App review: Pattern Pal (Blueshift Software)
Is it a fall thing? Over the last couple months, I’ve noticed a few bloggers writing about how they organize their patterns, fabrics, and notions. Tasia’s post from earlier this month – asking whether we start our projects with the fabric first, or the pattern first – really got me thinking about getting on top of my pattern collection. I know that some have binders, others have databases. I want something I can have with me in the shop. And I’m not going to maintain – let alone carry with me – a binder of info and swatches, as beautiful as it could be. And so with an iTunes gift card (bless!), I downloaded Blueshift Software’s Pattern Pal application ($4.99).
Pattern Pal is a sewing pattern database, and a great complement to their Fabric Stash app, which I already bought and started using. I’ve enjoyed inputting my pattern info – and then searching Fabric Stash to see what I already have in store. I love that I now have sewing projects in the queue, made entirely from things in my stash – patterns and fabrics that I would never have put together! I wish both databases were in the same app so that I didn’t have to keep jumping around form app to app. I understand that the Sewing Kit app does let you keep track of both, but it’s not been particularly well reviewed.
My issue with Fabric Stash is that it’s really designed for quilters rather than garment sewists (Yeah, I know, quilting is really driving the ‘renaissance’ of sewing, esp among young people. Still, I want things for meeeeee). Pattern Pal is obviously directed towards garment makers, but I still don’t feel that a garment maker designed the app – and I don’t get the feeling that they had very many test drive it before putting it out on the market. Useful though it is, it has some hiccups that could be ironed out – fairly easily, I expect. These aren’t – I don’t think – major architectural issues.
There are a few places where PatternPal could simply add a few more data fields:
- So many patterns require more than one fabric – they have linings, and contrast fabrics. Sometimes two. I wish Pattern Pal gave us room to input more than one set of fabric requirements – though it does helpfully provide fields for both 45” and 60” width bolts. I’m getting around this by typing in something like “1.5f, 1.2l” (f and l standing in for fabric and lining respectively) in the single field they give us, but it can get unwieldy.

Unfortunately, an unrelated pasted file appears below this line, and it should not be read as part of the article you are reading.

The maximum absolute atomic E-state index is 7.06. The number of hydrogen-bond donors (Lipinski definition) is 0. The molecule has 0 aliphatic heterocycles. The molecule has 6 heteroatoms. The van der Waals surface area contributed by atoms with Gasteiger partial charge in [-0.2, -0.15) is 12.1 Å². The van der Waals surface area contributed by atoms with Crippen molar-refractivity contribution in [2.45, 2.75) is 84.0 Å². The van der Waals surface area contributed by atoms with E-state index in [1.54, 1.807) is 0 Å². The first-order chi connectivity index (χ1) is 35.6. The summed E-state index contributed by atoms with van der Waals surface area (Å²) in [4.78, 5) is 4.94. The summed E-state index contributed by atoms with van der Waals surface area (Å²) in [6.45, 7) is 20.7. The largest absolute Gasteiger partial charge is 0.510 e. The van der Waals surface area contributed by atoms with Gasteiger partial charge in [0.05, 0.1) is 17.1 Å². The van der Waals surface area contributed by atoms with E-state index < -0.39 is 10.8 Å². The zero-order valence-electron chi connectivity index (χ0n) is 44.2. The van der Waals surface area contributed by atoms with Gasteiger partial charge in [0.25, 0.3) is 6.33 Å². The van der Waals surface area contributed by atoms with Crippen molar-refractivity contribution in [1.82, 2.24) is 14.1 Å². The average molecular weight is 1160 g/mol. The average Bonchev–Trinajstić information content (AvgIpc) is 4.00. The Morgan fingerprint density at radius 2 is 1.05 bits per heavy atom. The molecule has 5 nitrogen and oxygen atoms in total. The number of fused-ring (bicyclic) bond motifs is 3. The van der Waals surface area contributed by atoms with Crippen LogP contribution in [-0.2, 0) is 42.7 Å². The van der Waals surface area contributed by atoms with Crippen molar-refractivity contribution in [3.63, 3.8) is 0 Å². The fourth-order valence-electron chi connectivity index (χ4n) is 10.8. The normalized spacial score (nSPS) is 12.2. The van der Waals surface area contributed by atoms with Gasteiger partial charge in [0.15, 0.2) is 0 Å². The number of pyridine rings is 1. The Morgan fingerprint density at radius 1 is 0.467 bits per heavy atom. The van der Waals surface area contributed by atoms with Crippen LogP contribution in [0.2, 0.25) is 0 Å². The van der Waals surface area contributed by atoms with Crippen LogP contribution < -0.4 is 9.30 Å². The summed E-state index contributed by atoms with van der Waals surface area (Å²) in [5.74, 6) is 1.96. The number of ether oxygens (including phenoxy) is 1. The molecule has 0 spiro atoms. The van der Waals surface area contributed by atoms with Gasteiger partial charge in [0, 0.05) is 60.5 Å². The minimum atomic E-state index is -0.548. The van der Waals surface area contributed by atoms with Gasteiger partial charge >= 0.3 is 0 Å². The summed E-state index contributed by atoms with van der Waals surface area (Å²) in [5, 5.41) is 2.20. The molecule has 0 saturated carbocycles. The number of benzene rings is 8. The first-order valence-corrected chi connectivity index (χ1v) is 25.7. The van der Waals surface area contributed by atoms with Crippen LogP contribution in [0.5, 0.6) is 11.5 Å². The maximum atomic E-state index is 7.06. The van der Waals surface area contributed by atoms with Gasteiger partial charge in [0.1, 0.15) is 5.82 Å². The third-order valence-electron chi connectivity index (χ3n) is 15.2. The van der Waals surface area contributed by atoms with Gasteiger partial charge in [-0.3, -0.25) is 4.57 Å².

- Nearly all patterns have multiple views. However, Pattern Pal only really accommodates one view per pattern. You have to choose the view/piece you’re most likely to make, or create new entries for different views or pieces.Which makes my database longer than it need be.
- Most garment patterns require some interfacing. I wish Pattern Pal had a field to input the type and amount of interfacing needed. To be honest, I’m pretty shocked that there’s nothing about interfacing in an app for garment sewers.
My other issue – which I imagine would be fairly easy for the developer to solve – has to do with the lists of options for a given data field – fabric, for instance. They provide a short but eclectic list (though why they include velvet and not, oh, jersey or crepe is beyond me), which users will have to add to. No worries.
However, when I add something – like Sateen which I use more often than Seersucker (!?) – I expect it to then automatically show up in the pattern record. It doesn’t. I have to go through that extra step to click on it to get the magic checkmark (shown above). I know – I really sound like I’m grousing, but it’s a basic usability feature. It could be really easy to type in “double knit” for a pattern, forget to also click on double knit, and then have it not show up in the pattern record. As for the notions list, it would be nice to have a field where we could include the required amount. I want my drop down list to be as concise as possible – I’d rather simply put in grosgrain 1/2” than to clutter that list by adding the amount as well (grosgrain 1/2” 1.5 metres). However, there’s no place in PatternPal to specify how much (e.g.) grosgrain or how many buttons a pattern calls for. Again, I wonder, how many sewists did they test this out on? These issues became apparent to me within the first half hour.
Overall, I’m happy I downloaded PatternPal. I am happy discovering that I have fabric that goes beautifully with patterns I own – but that I just never thought of putting together. I’m looking forward to putting in all of the line drawings so that I have them as quick reference. It’ll be awesome to have it with me next time I’m in the fabric store and see that perfect piece – and want to see how much I need for different patterns – keeping me from wasting $, especially as I’m moving into sewing with higher quality fabrics. Overall, it adds happiness *and* $ value to my sewing, and it’s already saved me more than the $4.99 I paid for it.